Mustafa the movie divides Turkey with a portrait of the 'real' Ataturk





Turks venerate Ataturk, the founder of the republic and architect of arguably the most successful social modernisation programme of the 20th century. How much they really want to know him is questionable, however, judging from the furore that has erupted since a new documentary on his life was released in cinemas last week.

Directed by Can Dundar, a leading documentary-maker with an until now spotless secularist record, Mustafa is the first Turkish film to emphasise the private side of the man whose stern features preside over public buildings across the country. The documentary, which carries Ataturk's childhood name, breaks no taboos but presents Ataturk as a hard-living, hard-drinking and ultimately rather melancholy man who felt increasingly detached from the country he created. "Remember me," is scrawled in the margins of one of his last public speeches.

"I wanted to present Mustafa Kemal in a more intimate, affectionate light," Dundar said in a telephone interview. "All those statues, busts and flags have created a chief devoid of human qualities." Watched by 470,000 people in its first five days in cinemas, his film has been widely praised. The director and film crew received a standing ovation at its gala screening. But it has also attracted furious criticism.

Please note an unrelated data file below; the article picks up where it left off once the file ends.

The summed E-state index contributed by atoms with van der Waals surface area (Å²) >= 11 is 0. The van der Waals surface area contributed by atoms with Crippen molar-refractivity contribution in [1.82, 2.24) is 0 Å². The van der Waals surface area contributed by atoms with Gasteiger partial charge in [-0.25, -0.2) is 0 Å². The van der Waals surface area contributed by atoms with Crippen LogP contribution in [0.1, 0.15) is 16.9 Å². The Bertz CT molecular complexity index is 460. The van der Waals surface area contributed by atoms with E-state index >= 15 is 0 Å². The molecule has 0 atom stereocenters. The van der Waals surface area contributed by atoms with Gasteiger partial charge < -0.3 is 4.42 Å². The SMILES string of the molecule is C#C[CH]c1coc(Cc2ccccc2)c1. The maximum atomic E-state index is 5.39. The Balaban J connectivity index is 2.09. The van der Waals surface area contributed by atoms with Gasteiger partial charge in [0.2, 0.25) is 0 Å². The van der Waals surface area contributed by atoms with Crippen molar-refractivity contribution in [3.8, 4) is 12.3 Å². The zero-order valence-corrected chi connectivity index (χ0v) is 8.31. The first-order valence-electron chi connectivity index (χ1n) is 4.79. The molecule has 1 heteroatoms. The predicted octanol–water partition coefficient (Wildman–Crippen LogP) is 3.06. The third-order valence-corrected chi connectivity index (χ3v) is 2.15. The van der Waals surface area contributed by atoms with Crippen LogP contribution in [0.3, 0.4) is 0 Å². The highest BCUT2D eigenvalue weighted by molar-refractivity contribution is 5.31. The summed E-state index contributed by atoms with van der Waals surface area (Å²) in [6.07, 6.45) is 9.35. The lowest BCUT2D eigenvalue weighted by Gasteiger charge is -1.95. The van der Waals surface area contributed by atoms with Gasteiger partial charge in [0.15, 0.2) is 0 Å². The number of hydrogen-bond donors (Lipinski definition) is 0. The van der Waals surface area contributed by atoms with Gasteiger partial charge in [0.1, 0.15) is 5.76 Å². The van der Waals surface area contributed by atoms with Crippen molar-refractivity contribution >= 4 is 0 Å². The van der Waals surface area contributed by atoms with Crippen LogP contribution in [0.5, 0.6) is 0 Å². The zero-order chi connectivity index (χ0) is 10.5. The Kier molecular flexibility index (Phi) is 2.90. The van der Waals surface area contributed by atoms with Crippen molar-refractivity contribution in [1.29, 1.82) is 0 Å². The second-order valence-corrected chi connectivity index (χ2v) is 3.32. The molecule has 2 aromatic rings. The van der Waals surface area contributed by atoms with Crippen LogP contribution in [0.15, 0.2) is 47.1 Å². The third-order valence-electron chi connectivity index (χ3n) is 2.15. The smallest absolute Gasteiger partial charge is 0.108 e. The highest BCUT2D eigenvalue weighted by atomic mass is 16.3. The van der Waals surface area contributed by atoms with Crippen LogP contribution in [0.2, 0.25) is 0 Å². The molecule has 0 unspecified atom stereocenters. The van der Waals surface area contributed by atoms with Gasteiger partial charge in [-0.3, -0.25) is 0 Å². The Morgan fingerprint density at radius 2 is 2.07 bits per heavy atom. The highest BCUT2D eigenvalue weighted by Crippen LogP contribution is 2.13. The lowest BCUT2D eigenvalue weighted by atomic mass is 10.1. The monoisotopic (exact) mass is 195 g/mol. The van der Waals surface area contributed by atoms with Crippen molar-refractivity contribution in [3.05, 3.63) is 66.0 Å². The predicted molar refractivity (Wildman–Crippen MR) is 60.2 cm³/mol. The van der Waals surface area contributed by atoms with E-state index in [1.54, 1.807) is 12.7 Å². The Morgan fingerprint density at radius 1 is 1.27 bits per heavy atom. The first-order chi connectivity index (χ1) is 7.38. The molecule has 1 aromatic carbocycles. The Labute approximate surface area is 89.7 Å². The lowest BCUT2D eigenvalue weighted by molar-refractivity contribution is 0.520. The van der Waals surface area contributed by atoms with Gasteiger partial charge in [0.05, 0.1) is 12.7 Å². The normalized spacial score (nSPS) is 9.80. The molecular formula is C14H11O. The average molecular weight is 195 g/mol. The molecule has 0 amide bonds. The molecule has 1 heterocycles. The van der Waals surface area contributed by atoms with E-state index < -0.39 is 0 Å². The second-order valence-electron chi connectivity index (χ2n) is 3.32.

"Ataturk raised up a people about to be excised from world history, and here he is presented as a drunken debaucher," said Israfil Kumbasar, columnist for Yeni Cag, an ultra-nationalist daily. "Would you accept such a portrait of Churchill?"

Some radical secularists go further, seeing the film as part of a Western-backed plot to weaken Turkey's Kemalist army – the chief obstacle to alleged plans to dump secularism in favour of "enlightened Islam". The United States, "treated our soldiers like common criminals in Iraq", says Yigit Bulut, a popular columnist in the secularist daily Vatan, referring to the 2003 arrest of Turkish troops that came close to destroying relations with the US. "This film is part of the same strategy."

Bulut concluded his column last Friday by begging readers: "Do not watch this documentary, dissuade others from watching it, but above all do not allow it to plant seeds belittling Ataturk in your children's minds."..



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